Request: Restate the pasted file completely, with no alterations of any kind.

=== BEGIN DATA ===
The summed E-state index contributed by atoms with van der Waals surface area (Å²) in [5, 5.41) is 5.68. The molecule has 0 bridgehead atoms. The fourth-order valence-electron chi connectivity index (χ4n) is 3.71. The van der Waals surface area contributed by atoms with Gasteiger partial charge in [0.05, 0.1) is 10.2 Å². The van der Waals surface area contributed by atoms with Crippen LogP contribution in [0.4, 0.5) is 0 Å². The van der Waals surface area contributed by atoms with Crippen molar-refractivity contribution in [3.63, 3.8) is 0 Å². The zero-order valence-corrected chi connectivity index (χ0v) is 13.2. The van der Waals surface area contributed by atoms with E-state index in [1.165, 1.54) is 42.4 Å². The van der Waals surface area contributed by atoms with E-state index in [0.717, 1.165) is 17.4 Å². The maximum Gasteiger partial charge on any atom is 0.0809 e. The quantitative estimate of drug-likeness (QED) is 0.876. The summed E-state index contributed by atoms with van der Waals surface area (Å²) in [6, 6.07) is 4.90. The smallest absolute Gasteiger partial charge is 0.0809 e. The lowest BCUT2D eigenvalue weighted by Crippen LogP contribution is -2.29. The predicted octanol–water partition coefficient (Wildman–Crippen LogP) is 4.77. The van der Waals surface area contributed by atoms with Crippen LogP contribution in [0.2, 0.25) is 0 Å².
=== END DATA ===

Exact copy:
The summed E-state index contributed by atoms with van der Waals surface area (Å²) in [5, 5.41) is 5.68. The molecule has 0 bridgehead atoms. The fourth-order valence-electron chi connectivity index (χ4n) is 3.71. The van der Waals surface area contributed by atoms with Gasteiger partial charge in [0.05, 0.1) is 10.2 Å². The van der Waals surface area contributed by atoms with Crippen LogP contribution in [0.4, 0.5) is 0 Å². The van der Waals surface area contributed by atoms with Crippen molar-refractivity contribution in [3.63, 3.8) is 0 Å². The zero-order valence-corrected chi connectivity index (χ0v) is 13.2. The van der Waals surface area contributed by atoms with E-state index in [1.165, 1.54) is 42.4 Å². The van der Waals surface area contributed by atoms with E-state index in [0.717, 1.165) is 17.4 Å². The maximum Gasteiger partial charge on any atom is 0.0809 e. The quantitative estimate of drug-likeness (QED) is 0.876. The summed E-state index contributed by atoms with van der Waals surface area (Å²) in [6, 6.07) is 4.90. The smallest absolute Gasteiger partial charge is 0.0809 e. The lowest BCUT2D eigenvalue weighted by Crippen LogP contribution is -2.29. The predicted octanol–water partition coefficient (Wildman–Crippen LogP) is 4.77. The van der Waals surface area contributed by atoms with Crippen LogP contribution in [0.2, 0.25) is 0 Å².